Car News

Porsche Takes Us Inside New Taycan Interior

How does a company with decades of iconic styling design a model that’s a revolution, while keeping ties with the past? That’s the challenge presented to the designers of Porsche’s first electric car. The 911 dashboard is nearly as much a part of the company as the outer silhouette. But an electric car, especially your first full shot at an electric, needs to be high tech. Very high tech. Here is a look at the inside of the all-new Porsche Taycan.

It starts with the classic 911 shape for the instrument panel. But instead of a series of binnacles like the automaker is known for, this is one massive screen. It spans nearly the full width of the dash and it’s even curved. At 16.8 inches wide, this thing is huge. Of course, the frameless screen is also very configurable. Want a digital speedo and power gauge in place of the traditional tach in the middle and speedo gauge on the left? Sure, you can do that. Or you can make the entire screen a map. Or just the middle a map and the audio display on the side. You can do a lot with it – even a Saab-like night mode that only shows you a few key details while darkening the rest.

Then there are the straight lines running from the edge of the cluster to the doors. Very 911. Below that, the rising centre console is designed to make it look like you’re sitting lower in the car, a more sporting driving position in the sedan. Immediately to the right of the steering wheel is another screen – 10.9 inches. This one is the primary infotainment screen, but can be divided into three split-screen panels if you want – such as map, audio, phone. It is, again, largely customizable. The map, like on all the screens, is permanently in what we’d call dark mode, with a black background instead of white. Because it looks better and integrates better into the dash.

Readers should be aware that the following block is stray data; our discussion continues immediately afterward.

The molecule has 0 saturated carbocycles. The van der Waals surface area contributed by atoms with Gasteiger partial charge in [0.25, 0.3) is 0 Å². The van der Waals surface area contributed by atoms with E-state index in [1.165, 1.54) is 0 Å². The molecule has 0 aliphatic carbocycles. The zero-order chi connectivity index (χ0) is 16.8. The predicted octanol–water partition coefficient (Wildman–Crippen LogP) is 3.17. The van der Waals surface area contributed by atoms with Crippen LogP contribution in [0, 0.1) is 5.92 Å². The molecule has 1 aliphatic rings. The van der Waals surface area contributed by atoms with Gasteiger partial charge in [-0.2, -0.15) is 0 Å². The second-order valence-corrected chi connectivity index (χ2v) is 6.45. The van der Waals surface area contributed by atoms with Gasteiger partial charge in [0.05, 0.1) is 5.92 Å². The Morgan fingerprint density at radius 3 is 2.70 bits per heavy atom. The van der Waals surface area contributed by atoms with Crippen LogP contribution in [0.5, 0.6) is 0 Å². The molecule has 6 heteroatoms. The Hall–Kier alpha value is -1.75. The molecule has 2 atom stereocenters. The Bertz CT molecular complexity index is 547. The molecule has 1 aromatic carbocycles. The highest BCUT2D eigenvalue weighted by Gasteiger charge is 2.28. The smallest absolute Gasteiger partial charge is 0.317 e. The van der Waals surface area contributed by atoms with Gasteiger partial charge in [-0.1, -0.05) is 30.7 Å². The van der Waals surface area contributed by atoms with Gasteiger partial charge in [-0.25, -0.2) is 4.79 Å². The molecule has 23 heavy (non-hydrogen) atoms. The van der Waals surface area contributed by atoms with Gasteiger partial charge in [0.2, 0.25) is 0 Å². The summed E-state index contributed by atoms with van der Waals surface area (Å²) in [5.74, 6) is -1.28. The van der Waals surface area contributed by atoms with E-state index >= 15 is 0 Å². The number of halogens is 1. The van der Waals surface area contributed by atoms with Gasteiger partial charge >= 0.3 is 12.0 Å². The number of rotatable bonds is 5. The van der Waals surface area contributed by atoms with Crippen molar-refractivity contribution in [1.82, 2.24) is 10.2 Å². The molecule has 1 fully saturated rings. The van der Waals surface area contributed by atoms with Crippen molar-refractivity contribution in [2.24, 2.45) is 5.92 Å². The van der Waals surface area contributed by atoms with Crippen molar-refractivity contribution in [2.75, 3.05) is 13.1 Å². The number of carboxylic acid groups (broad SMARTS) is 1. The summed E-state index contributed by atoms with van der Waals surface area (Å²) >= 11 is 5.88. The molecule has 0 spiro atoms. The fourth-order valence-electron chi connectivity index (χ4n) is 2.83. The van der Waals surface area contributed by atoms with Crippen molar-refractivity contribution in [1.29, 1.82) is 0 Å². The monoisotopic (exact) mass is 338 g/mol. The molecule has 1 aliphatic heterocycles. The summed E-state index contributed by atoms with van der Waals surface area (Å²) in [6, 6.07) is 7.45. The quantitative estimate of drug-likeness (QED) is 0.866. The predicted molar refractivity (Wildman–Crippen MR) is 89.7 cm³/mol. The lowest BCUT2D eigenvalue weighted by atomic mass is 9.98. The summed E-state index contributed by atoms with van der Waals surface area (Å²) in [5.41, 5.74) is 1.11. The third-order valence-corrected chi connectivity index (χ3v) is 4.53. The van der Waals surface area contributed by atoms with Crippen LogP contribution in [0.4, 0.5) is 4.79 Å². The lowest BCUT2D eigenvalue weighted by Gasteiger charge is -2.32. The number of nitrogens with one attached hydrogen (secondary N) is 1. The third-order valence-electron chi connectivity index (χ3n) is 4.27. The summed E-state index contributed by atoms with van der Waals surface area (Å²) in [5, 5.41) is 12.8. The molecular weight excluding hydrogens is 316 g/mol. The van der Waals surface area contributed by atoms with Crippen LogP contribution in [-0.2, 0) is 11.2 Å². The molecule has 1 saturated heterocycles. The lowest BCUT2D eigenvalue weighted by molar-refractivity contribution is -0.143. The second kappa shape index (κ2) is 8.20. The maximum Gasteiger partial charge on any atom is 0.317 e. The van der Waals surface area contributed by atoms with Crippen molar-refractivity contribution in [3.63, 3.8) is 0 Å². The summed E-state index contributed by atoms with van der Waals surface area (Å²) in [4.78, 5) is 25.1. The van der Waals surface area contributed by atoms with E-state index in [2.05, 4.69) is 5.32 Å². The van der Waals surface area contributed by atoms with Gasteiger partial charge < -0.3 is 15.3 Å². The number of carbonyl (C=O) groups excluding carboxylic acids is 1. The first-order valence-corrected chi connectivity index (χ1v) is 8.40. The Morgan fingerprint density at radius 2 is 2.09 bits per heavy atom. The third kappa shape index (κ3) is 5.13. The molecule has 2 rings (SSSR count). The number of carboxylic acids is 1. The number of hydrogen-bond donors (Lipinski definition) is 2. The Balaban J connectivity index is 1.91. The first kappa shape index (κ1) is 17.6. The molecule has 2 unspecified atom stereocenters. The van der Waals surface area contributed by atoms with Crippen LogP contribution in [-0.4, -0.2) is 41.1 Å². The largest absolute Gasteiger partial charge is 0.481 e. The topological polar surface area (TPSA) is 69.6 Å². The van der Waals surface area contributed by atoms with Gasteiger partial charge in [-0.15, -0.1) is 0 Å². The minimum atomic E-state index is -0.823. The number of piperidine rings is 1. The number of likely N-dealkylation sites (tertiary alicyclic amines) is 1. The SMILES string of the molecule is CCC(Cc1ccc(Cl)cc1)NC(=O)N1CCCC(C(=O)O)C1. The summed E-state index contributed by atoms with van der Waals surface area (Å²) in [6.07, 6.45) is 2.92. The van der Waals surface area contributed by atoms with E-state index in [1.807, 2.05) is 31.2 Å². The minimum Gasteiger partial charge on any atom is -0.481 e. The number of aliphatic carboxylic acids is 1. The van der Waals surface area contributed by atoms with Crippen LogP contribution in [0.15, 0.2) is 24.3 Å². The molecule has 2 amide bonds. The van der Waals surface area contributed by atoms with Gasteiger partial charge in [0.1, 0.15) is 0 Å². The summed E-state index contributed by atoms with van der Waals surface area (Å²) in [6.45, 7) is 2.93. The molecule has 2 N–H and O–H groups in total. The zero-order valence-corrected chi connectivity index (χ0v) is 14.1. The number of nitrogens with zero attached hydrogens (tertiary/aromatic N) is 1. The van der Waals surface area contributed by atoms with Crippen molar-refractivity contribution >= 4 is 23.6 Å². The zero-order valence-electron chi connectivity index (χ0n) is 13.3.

Quick-access buttons take you to the home screen, car screen, and notification centre. There is Apple Music integration – Porsche says it’s the first “full integration” into a vehicle and drivers get Porsche-curated playlists. There is also Apple CarPlay support. Why all the Apple content? Porsche said about 80 percent of its customer base has iPhones.

Surrounding that centre screen are two more screens. The passenger gets an optional 10.9-inch display that matches the centre one. It can do nearly everything the centre screen can – so the passenger can be in control. Want your navigator to pick a destination? They can use the on-screen keyboard on their own screen – which you can’t do on the centre one (like in most vehicles). The passenger can then help you navigate using satellite views, or find, for example, a charge point en route. They can also set the radio or control the phone. Porsche’s proud to point out that all three screens on the dash can show different maps at the same time. Just one route, though.